Financial Markets Giving Key Clues On Currencies

by Bryan Rich

The financial markets have been highly inter-related since the current crisis unleashed fear and uncertainty starting in late 2007. And investors around the world went running for the doors … out of risky assets and into safety.

So when we want to find clues about the direction of currencies in this market environment, we just need to take a look at what’s happening in stocks and commodities.

Both of these markets have rolled over. And the relief rally of the past four months appears to have run its course.
As a result, currencies like the euro, the Australian dollar, the British pound and emerging market currencies have started their fall as well.

My chart below shows the tight relationship that currencies have had with stocks and commodities over the past 12 months …

The reason these market relationships remain tight is because all of the risks that drove these “crisis correlations” still loom:

The housing market is still a major problem with no relief in sight.

The same financial system that was staring into the abyss of total collapse because it was buried under billions of dollars in toxic assets is still the not-so-proud owner of those toxic assets.
Now …
6.8 million Americans are out of work,

Another 18 million are underemployed,

And those who have jobs are working fewer hours.
These conditions make a recovery in consumption an unlikely achievement, which makes recovery forecasts very vulnerable to disappointment.

And officials, though promoting estimates for a recovery in 2010, are hedging themselves with public warnings saying …
Beware of “Downside Risks”

The Organization for Economic Co-operation and Development (OECD) stated: Substantial downside risks remain, especially if global risk appetite were to falter.

The World Bank declared that: The world economy remains unusually uncertain.
The International Monetary Fund (IMF) said: The forces pulling the economy up are still weak.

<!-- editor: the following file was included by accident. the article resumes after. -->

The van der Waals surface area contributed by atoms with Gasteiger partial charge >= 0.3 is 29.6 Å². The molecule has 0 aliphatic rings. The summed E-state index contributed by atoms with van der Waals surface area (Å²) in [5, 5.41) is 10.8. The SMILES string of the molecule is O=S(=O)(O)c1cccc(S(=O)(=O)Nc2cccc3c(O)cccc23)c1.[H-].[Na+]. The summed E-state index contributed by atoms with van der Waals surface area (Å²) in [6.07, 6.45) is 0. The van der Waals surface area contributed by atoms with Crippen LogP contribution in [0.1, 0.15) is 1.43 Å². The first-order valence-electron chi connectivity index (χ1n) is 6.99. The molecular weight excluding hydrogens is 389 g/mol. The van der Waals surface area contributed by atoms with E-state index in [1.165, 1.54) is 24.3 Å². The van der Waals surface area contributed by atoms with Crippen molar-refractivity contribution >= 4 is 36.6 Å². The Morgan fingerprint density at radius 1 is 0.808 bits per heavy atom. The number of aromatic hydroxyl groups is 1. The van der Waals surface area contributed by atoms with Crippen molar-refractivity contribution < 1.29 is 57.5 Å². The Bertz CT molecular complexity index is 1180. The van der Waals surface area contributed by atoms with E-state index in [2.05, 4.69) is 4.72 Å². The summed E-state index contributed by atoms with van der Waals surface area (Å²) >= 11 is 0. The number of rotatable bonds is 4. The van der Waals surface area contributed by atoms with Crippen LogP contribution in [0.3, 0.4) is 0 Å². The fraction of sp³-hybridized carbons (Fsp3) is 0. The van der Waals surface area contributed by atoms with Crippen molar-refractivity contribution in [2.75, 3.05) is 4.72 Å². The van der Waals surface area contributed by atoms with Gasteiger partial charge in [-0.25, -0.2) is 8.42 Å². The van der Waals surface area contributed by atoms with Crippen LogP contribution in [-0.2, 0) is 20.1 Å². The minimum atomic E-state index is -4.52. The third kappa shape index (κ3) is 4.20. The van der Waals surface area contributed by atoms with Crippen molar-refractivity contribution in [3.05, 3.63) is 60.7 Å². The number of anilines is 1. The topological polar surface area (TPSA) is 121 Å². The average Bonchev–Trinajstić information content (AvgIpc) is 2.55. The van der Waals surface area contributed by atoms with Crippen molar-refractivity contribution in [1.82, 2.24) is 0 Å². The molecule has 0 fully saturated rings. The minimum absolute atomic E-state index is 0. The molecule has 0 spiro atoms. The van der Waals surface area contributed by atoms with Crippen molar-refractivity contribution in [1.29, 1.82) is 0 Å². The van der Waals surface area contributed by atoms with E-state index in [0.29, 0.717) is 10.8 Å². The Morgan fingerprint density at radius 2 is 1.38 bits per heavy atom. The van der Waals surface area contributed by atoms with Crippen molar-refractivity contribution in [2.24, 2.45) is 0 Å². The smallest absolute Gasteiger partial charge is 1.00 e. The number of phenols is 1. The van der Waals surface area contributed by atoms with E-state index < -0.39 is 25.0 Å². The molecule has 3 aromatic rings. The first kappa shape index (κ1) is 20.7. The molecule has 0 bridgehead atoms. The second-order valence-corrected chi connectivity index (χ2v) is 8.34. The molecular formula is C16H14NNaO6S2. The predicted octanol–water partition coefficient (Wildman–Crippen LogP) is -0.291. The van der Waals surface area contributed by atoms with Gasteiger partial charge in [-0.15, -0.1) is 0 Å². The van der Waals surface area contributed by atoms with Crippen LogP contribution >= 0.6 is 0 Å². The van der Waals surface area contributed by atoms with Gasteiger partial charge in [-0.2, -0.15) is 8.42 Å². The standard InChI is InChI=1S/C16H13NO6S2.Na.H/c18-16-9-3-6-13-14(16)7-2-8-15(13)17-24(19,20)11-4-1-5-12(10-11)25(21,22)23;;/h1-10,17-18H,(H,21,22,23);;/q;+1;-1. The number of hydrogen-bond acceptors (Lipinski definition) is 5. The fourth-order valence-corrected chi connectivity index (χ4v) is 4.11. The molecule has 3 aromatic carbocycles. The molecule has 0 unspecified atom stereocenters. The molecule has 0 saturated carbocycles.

And the G-8 reported that it was: Premature to reverse world economic stimulus.

The bottom line: The global economy is mired by risks that could easily divert recovery and send things into further depths of contraction. That means risk aversion is, and will be, the overwhelming theme in markets, which makes the risk-taking interest of recent months merely opportunism.

With this said, the below table shows what you can expect from the currency markets for the foreseeable future …

The World Bank declared that: The world economy remains unusually uncertain.
The International Monetary Fund (IMF) said: The forces pulling the economy up are still weak.
And the G-8 reported that it was: Premature to reverse world economic stimulus.

The bottom line: The global economy is mired by risks that could easily divert recovery and send things into further depths of contraction. That means risk aversion is, and will be, the overwhelming theme in markets, which makes the risk-taking interest of recent months merely opportunism.

With this said, the below table shows what you can expect from the currency markets for the foreseeable future …

U.S. dollar
Loses
Wins
Swiss franc
Wins
Loses
Japanese yen
Loses against higher yielders
Wins first, then loses
Euro
Wins
Loses
British pound
Wins
Loses
Canadian dollar
Wins
Loses
Australian dollar
Wins
Loses
Emerging Market Currencies
Wins
Loses

That’s not all … on a relative growth basis, the U.S. economy is now expected to lead in a global economic recovery, albeit a weak and fragile recovery scenario.

According to the IMF, in 2009 the U.S. will have among the smallest economic contractions of developed market economies at 2.6 percent. Meanwhile Japan is expected to contract 6 percent, the UK by 4.2 percent and the Euro area by 4.8 percent.

And in 2010, advanced and emerging economies are expected to experience some growth, with one exception … the Eurozone.

The euro has gained 15 percent against the dollar since March. But the relative underperformance of the Eurozone economy makes the euro a likely candidate for another steep fall.
So my suggestion for you today is: Beware of downside risks.

Regards,
Bryan

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